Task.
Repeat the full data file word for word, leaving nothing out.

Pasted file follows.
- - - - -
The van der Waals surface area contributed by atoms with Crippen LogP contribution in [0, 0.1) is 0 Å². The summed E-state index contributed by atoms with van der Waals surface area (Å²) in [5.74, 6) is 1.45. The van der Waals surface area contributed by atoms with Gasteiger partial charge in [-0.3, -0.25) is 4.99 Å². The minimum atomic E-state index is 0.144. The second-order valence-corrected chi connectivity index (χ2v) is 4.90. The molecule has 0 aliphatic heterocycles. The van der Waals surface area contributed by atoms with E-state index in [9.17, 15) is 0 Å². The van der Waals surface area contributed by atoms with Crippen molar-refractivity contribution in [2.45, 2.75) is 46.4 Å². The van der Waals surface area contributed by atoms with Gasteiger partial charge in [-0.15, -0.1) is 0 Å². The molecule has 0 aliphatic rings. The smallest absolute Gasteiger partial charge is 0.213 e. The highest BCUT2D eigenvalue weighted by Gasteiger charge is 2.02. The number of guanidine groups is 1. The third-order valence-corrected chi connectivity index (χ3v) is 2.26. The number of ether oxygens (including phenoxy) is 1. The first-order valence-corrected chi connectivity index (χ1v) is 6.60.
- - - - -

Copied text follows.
The van der Waals surface area contributed by atoms with Crippen LogP contribution in [0, 0.1) is 0 Å². The summed E-state index contributed by atoms with van der Waals surface area (Å²) in [5.74, 6) is 1.45. The van der Waals surface area contributed by atoms with Gasteiger partial charge in [-0.3, -0.25) is 4.99 Å². The minimum atomic E-state index is 0.144. The second-order valence-corrected chi connectivity index (χ2v) is 4.90. The molecule has 0 aliphatic heterocycles. The van der Waals surface area contributed by atoms with E-state index in [9.17, 15) is 0 Å². The van der Waals surface area contributed by atoms with Crippen molar-refractivity contribution in [2.45, 2.75) is 46.4 Å². The van der Waals surface area contributed by atoms with Gasteiger partial charge in [-0.15, -0.1) is 0 Å². The molecule has 0 aliphatic rings. The smallest absolute Gasteiger partial charge is 0.213 e. The highest BCUT2D eigenvalue weighted by Gasteiger charge is 2.02. The number of guanidine groups is 1. The third-order valence-corrected chi connectivity index (χ3v) is 2.26. The number of ether oxygens (including phenoxy) is 1. The first-order valence-corrected chi connectivity index (χ1v) is 6.60.